With the average American wedding in the U.S. costing more than $20,000, it comes as no surprise that catering is typically one of the biggest expenses of any wedding. If you have nightmares of your guests gnawing on bland, chewy chicken breasts but want to bring catering costs down to size, take heart! Here's how to serve up a tantalizing yet budget-friendly culinary experience without cutting the guest list.

Consider a Different Time – One of the simplest and most effective ways to cut catering expenses is to simply hold your reception at a different time of day. Traditionally, the time of a reception should dictate what type of food is served. For example, if your reception begins at 5 or 6 in the evening, guests will likely show up with empty stomachs expecting to be fed. On the contrary, a reception that starts at 7 p.m. or later indicates light portions (think just dessert or hors d'oeuvres) will be served.

Eliminate Courses – Be honest: are your wedding guests really going to care if there are only three courses instead of five? Guests aren't going to notice if you eliminate a soup or salad from the menu, which can free up some of your budget.

Circumvent the Open Bar – While an open bar is the most affable way to serve alcohol, it is also the most expensive. A gracious and tasteful way to evade the open bar issue is to serve beer and wine and one or two specialty cocktails (perhaps the bride and groom's favorites).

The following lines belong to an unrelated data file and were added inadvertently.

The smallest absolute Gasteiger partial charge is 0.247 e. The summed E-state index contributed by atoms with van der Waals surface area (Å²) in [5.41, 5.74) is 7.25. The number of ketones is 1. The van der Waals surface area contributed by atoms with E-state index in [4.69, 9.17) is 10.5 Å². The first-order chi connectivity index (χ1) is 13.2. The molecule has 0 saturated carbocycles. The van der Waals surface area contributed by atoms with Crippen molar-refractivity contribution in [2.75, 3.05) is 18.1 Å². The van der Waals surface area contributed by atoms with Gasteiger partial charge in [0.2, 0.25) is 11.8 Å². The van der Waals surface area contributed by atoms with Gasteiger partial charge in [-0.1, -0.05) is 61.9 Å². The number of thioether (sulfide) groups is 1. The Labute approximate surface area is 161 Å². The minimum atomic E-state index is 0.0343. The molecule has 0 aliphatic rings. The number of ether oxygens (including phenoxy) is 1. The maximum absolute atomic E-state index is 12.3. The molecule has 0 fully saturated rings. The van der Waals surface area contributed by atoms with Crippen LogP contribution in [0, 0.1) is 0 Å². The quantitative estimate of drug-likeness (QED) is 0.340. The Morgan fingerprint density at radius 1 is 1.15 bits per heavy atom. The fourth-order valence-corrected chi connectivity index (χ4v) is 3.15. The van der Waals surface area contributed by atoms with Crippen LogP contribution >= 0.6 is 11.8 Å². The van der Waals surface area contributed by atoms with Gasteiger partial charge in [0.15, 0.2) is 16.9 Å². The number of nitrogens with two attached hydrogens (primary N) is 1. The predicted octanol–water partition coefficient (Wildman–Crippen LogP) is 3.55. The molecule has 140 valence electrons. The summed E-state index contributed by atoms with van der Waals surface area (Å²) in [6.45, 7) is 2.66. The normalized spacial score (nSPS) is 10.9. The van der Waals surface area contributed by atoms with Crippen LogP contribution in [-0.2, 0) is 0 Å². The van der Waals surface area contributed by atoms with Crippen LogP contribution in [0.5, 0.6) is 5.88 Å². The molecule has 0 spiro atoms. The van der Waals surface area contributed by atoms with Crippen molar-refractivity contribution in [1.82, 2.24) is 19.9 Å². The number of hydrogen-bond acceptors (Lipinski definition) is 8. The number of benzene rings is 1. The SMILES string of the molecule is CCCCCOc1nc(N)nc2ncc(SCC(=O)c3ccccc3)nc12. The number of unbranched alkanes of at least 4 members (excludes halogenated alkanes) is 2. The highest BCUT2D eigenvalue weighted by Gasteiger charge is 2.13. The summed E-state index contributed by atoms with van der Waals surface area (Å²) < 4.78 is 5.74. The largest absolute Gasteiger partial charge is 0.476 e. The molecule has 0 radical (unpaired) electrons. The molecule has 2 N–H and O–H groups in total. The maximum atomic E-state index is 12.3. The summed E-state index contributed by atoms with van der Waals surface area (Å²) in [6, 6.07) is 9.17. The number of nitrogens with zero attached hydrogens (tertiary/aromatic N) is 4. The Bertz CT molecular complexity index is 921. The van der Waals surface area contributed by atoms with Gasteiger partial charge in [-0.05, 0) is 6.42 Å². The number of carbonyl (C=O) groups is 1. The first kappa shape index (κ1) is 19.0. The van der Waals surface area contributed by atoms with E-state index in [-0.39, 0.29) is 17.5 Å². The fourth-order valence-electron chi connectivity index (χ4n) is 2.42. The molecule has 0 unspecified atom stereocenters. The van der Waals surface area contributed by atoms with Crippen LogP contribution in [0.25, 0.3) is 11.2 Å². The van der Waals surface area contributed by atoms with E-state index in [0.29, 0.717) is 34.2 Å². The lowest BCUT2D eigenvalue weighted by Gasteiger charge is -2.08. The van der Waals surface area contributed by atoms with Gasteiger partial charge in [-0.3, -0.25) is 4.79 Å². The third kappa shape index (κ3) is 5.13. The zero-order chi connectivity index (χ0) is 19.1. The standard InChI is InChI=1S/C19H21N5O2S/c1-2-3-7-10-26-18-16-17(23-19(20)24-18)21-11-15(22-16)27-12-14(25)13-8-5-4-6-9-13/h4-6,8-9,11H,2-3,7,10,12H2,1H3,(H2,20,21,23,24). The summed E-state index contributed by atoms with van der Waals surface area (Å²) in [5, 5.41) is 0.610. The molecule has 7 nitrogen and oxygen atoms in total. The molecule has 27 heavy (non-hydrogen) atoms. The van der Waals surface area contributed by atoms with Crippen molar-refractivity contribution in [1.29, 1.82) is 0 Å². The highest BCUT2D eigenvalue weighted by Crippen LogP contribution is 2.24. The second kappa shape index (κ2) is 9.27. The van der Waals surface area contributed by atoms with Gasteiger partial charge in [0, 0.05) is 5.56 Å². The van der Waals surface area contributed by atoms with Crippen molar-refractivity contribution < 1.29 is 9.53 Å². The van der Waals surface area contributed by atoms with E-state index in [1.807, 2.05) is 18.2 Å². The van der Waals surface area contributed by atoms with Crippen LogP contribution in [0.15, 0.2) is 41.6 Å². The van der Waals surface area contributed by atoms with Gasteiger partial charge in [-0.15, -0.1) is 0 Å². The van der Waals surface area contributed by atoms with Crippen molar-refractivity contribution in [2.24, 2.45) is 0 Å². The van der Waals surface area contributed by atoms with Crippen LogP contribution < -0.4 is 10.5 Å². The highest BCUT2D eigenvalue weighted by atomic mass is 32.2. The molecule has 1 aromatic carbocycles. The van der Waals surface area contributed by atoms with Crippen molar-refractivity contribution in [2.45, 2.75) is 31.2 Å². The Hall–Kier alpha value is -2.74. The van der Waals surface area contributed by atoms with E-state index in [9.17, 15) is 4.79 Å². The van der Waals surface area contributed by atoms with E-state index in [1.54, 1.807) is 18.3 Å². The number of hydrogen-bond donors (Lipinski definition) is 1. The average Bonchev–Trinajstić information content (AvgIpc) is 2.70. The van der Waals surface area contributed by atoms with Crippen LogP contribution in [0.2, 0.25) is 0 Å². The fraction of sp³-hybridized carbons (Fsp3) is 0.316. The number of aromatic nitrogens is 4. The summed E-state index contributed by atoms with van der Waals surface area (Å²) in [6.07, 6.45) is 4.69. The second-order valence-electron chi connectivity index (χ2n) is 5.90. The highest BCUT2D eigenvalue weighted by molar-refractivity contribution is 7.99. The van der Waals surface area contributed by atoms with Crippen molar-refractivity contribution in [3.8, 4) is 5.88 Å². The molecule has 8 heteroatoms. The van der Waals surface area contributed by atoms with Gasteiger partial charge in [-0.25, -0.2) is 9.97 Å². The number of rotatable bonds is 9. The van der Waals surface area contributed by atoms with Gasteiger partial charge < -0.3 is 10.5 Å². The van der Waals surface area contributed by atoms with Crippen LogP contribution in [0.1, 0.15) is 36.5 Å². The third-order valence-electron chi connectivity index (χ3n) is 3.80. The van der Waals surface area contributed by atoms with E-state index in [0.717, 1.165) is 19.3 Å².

Opt for Appetizer Tables – While passed hors d'oeuvres are elegant, they can quickly drain your budget. Skip the servers and have your caterer beautifully display appetizers on tables.

Weigh Your Dinner Options – If you have your heart set on dinner, then discuss with your caterer which dinner options may be more cost-effective. One Salt Lake City catering company says the cost per head of a wedding dinner can vary significantly and depends on a handful of factors. For example, buffets may require more food but plated dinners require more servers, which can drive up the labor cost of your caterer. In addition, there may be comparable foods that are actually less expensive than what you want to serve.

Trim Down the Dessert – More often than not brides go overboard when it comes to dessert; contrary to what you may think, you don't need one or two extra desserts on top of the wedding cake. After a night of eating and drinking, most people aren't going to eat very much (if any) dessert so stick to just one (maybe two) desserts.